Nothing all that special about Chelsea manager’s clownish antics
Petulance and not ‘passion’ is the primary motivation for the Stamford Bridge boss
Jose Mourinho: “A fantastic coach,” the usually genial and laid-back Carlo Ancelotti once seethed. “But I’m not going to discuss his character.” Photograph: Getty Images
What a loathsome individual Jose Mourinho can be. And what a shallow game this media lark is when not only his extreme behaviour is excused, but that elephantine ego is inflated even more by coverage of the supposed wonder of his personality.
A persona, which to those of us not in thrall to the Chelsea manager, appears to revolve mainly around attention seeking.
That distasteful trait is dressed up as something ulterior, a desire to deflect pressure from his players, unless of course it suits Mourinho otherwise; then he is more than happy to shift attention back to them. Just ask the near €120 million worth of attacking talent he is doomed to work with at the moment.
Only this is presented as more evidence of his mind-game mastery. In fact listen to some of the more panting commentary and Jung gets to sound like some baked-out, hippy-dippy, new-age loon in comparison to the psychological colossus from Setúbal.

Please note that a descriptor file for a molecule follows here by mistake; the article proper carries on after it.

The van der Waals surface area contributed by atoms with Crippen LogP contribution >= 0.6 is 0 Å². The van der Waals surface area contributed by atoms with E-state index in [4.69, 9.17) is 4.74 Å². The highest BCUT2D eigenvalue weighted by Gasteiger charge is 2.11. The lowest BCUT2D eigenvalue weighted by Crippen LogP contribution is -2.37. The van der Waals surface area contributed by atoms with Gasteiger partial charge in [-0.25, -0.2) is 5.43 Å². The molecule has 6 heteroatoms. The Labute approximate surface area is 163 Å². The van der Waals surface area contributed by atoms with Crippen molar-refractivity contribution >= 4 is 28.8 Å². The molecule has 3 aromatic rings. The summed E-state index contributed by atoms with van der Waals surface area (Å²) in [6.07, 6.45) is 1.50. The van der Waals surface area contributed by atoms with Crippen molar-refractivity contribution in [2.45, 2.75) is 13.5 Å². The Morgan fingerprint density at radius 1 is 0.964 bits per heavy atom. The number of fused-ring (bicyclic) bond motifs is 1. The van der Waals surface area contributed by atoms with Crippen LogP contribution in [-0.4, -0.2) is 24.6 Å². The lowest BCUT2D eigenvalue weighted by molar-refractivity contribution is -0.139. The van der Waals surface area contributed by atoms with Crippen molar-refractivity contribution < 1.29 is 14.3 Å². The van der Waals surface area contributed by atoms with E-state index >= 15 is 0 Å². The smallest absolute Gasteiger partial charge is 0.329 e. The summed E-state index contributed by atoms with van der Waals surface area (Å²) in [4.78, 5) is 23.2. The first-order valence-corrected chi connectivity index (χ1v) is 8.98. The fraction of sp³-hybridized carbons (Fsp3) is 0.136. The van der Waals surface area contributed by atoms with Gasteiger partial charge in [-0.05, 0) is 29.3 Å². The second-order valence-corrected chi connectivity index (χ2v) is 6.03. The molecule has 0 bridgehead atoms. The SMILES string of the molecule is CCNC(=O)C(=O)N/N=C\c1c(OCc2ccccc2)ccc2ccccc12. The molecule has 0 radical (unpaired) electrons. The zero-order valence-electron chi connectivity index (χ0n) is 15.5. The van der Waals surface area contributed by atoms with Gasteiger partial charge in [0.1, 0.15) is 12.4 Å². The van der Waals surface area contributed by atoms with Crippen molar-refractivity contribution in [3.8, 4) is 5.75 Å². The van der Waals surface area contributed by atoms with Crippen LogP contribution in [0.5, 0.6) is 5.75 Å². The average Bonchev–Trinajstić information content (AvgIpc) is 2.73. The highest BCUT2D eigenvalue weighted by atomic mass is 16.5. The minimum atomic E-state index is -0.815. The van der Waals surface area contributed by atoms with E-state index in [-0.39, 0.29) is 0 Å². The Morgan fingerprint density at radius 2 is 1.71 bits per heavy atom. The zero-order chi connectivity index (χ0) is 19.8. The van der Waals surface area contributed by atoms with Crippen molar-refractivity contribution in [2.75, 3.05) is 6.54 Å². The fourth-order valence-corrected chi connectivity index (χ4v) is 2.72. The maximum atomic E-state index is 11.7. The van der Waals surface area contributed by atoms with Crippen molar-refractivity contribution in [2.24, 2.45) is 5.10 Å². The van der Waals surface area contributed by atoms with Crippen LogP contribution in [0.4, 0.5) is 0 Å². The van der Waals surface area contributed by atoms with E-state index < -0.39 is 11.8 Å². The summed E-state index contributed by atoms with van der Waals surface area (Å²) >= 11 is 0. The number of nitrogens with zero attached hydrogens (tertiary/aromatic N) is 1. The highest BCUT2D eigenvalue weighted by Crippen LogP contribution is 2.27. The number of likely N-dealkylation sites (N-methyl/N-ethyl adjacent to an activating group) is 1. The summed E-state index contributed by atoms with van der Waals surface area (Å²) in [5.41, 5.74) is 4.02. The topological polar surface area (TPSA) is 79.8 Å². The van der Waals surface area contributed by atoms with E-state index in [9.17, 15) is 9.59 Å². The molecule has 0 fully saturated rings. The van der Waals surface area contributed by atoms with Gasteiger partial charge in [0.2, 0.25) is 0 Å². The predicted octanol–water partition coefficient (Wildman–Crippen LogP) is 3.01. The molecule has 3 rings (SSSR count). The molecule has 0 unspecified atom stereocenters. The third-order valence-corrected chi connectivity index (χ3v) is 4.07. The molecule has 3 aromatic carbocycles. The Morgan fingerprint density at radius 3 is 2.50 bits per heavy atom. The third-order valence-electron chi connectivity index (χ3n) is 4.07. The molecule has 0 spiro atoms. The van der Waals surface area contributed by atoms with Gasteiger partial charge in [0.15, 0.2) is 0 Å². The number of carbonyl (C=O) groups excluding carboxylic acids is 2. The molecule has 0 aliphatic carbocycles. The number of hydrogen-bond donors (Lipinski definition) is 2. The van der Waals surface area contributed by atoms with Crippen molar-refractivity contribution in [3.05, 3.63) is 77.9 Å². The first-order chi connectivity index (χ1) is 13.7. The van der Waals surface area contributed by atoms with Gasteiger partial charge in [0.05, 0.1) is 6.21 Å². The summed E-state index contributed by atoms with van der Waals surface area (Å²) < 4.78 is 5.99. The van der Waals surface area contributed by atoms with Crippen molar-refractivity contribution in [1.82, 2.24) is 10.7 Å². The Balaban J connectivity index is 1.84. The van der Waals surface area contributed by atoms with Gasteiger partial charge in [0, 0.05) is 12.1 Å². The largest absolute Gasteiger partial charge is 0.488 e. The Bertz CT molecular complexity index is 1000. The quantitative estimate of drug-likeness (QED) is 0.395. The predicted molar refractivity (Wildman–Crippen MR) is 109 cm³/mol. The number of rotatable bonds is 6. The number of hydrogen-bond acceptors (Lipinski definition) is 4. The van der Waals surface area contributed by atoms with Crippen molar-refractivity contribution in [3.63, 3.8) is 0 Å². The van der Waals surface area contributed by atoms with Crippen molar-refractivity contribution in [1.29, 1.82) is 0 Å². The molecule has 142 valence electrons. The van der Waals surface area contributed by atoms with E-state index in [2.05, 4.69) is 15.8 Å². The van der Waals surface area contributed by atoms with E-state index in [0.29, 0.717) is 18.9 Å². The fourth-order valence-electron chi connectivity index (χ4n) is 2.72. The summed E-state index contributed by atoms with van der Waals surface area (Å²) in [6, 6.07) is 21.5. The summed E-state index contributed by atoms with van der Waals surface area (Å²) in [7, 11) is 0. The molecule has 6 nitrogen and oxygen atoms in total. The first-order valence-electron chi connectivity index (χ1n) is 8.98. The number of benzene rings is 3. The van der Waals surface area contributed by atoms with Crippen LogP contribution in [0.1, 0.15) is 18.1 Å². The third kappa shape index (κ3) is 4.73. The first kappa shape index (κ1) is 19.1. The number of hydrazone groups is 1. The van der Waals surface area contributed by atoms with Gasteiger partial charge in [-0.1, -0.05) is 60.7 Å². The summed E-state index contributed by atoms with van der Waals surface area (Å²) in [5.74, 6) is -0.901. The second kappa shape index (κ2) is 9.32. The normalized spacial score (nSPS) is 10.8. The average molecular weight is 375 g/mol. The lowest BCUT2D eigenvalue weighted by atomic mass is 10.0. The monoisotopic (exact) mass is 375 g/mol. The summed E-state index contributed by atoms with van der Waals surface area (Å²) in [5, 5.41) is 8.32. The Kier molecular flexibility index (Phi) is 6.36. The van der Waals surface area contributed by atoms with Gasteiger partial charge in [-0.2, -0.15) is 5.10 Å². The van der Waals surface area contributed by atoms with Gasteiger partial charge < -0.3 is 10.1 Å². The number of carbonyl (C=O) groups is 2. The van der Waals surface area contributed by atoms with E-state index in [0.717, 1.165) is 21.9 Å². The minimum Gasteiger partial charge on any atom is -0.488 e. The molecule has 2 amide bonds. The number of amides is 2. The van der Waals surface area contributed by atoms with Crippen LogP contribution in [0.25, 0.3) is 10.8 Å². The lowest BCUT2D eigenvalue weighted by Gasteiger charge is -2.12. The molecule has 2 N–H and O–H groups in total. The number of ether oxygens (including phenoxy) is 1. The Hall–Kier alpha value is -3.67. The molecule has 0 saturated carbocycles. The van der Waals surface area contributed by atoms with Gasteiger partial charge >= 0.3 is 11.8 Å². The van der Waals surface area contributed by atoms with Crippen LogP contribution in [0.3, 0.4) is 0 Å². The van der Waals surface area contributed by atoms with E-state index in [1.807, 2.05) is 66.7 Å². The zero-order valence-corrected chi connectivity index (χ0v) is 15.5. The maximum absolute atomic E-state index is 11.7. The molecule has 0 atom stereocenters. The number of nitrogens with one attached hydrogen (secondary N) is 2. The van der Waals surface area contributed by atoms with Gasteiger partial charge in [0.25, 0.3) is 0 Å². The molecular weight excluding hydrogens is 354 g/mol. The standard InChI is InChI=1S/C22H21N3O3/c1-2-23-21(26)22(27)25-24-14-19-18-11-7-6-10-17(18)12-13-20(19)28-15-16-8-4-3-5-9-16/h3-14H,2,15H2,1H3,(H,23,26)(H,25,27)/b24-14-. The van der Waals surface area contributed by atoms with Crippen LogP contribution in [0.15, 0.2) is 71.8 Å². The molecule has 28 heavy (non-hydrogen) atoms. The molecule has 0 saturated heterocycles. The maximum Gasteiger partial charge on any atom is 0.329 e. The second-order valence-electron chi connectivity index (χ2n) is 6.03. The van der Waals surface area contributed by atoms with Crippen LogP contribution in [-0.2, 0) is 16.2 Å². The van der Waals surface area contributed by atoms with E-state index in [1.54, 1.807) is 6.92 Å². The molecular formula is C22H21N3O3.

Moreover, any unfortunate slip in that mastery is excused by “passion” – a convenient catch-all piece of tabloid meaninglessness dolloped out to anyone from south of Jersey, rather than being accurately described as the cheap ignorance it often is with Mourinho.
It was petulance not passion that provoked his comments which led to death threats sent to referee Anders Frisk and his family after the 2005 Chelsea-Barcelona Champions League clash, a disgraceful incident that eventually forced Frisk to retire despite having done nothing wrong.
Petulance was also responsible for Mourinho’s eye-gouging of Barcelona’s Tito Vilanova in 2011. A sulkiness he managed to make even more inelegant by later labelling Vilanova “Pito”, which just happens be Spanish slang for an appendage of the male anatomy of which every man has but one.